List of Generally used Git Commands 

In this post, I am going to list Git commands that you may require using on regular basis but don’t want to remember. Like the other tutorials of Git commands, I am not giving examples as the length of the post will be too long. So there you go:

Initializing Git command

$ git init

Adding a repository

 $ git remote add origin "repo URL"

For example:

$ git remote add origin ""

For changing the current repository:

$ git remote set-url origin “repo URL”

For example:

$ git remote set-url origin

How to checkout existing remote?

Use this command for seeing the existing remote:

$git remote –v

Creating a branch command

For creating a new branch in Git, use this command:

$ git branch_name

For checking out/changing a branch:

$ git checkout branch_name

For creating a new branch and checkout by the single command:

$ git checkout –b branch_name

This command will create a new branch and checkout to the new branch as well.

Removing a branch

$ git branch -d <branch-name>

For example:

$ git branch -d my_branch

If the branch is not removed and you get the branch not fully merged error then either fix the issue or you may use the capital D i.e. –D flag as shown below.

$ git branch –D my_branch

Listing branches

If you have a number of branches in the repository then it might be required to list all as names of all branches can be hard to remember. To list all branches in the remote and local repo:

$ git branch –a

For only remote branches:

$ git branch –r

See complete tutorial with examples for listing branches.

Adding files command

For adding a file in the current branch:

$ git add file_name

For example:

$ git add header.php

$ git add folder/file_name

Adding multiple files command

Just give the file names separated by space:

$ git add file1.txt file2.txt header.php footer.php

If you have many files/directories (dozens) and want to add by single Git command:

$ git add .

That is, use the dot (.) after add.

You may also use –all flag in the git add command:

$ git add –all

This will add all files/folders in the staging area.

How to remove files

For removing a file from Git repository, use the rm command as follows:

git rm file_name

For example:

$ git rm footer.php

It will remove the file from Git working tree as well as file system.

To keep the file in the file system and just removing it from working tree:

$ git rm –cached footer.php

For removing a directory:

$ git rm –r folder_name

For example, if our directory name is “images”:

$ git rm -r images

Again, this command removes the directory from Git working tree as well as file system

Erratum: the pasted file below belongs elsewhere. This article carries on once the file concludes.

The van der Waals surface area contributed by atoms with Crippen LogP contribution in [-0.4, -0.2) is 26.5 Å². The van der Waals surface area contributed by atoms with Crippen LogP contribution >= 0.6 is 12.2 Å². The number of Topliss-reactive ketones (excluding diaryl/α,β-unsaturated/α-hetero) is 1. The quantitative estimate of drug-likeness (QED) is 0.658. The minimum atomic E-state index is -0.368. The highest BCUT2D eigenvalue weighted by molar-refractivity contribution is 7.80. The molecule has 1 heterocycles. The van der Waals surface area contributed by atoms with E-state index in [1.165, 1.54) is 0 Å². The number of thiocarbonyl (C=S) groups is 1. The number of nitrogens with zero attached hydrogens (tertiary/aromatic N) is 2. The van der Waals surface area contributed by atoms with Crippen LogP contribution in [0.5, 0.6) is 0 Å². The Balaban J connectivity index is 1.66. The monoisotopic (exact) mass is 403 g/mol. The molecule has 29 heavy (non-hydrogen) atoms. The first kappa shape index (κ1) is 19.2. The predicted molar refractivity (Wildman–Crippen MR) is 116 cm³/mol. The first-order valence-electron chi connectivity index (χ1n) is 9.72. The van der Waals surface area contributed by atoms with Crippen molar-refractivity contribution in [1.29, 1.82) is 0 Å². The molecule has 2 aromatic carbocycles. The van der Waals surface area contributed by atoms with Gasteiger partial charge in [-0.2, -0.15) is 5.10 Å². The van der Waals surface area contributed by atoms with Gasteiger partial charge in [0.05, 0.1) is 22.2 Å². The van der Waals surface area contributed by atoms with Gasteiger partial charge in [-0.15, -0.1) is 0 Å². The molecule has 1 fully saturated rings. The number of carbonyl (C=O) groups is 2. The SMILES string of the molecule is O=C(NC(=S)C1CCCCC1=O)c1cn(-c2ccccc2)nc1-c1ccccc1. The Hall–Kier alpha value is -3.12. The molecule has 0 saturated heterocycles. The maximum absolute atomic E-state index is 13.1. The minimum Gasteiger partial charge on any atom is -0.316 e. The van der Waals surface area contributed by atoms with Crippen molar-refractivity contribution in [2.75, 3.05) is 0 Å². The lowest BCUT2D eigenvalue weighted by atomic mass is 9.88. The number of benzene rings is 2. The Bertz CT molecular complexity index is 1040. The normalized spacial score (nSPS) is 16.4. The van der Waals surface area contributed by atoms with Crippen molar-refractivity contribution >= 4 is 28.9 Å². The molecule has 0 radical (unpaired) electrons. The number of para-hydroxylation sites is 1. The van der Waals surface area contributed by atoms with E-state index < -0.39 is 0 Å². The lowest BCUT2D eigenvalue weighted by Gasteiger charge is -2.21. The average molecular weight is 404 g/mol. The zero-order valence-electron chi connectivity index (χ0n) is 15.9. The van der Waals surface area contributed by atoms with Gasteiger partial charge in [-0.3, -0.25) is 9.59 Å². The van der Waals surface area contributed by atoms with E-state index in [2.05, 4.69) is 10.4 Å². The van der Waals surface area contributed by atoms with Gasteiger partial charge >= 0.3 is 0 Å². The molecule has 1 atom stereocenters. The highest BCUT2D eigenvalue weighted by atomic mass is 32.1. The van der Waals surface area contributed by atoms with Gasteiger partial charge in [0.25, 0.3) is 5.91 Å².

For keeping the directory in the file system and removing from the working tree:

$ git rm -r --cached images

For removing multiple files:

$ git rm file1.txt demo/file2.txt file-3.txt

Saving changes – the commit command

For saving the changes in Git repository e.g. addition of files, deletion or updating files/folders etc. you may use the commit command as follows:

$ git commit -m "message for the commit"

For modifying the commit message, use the –amend flag:

$ git commit --amend -m "Provide the new message here"

Adding/committing by single command:

$ git commit -a -m “message for the commit purpose”

For committing hunk of a file, use the –patch flag:

$ git commit –patch

Learn more in Git commit tutorial.

Undo last commit commands

The reset command can be used to undo the last commit:

$ git reset --hard HEAD~1

The above command will move the HEAD back to the previous commit and any changes (file addition, removal, modifications) are undone.

Keep changes and move HEAD to the previous commit

$ git reset --soft HEAD~1

Read full tutorial of undo last commit

Download content by pull command

For downloading content from the remote repository to your local system and merging, use the git pull command:

$ git pull origin master

Where origin is the name of the remote repository and master is the branch name. You may set the name other than origin as adding the remote repository.

For example:

$ git remote add my_repo

In that case, the above pull command will be:

$ git pull my_repo master

Pull command without new merge commit:

$ git pull --no-commit <remote>

Read full tutorial about GIt pull command

The fetch command

The fetch command only downloads the content from the remote repository.


$ git fetch origin

The merge command

For joining the two or more histories or developments, use the merge command. The pull command is the combination of fetch + merge.

An example of showing the sequence of merge command can be:

$ git checkout master

$ git branch demo-branch

$ git checkout demo-branch

$ git add footer.php

$ git commit –m “added footer component”

$ git checkout master

$ git merge demo-branch

So, we created a new branch based on the master branch. This is followed by adding a new feature – the footer in the demo-branch.

The changes are committed and then we merged this demo-branch feature into the master branch.

Full tutorial of the merge command

Uploading the content by push command

The push is the opposite to the pull command; to upload the content, any changes made to the remote repository.

$ git push origin master

For uploading multiple branches:

$ git push origin --all

If you find merge conflicts as trying push command, you may use the –force flag:

$ git push origin master --force

However, you should this command carefully. Learn more about Git push command here.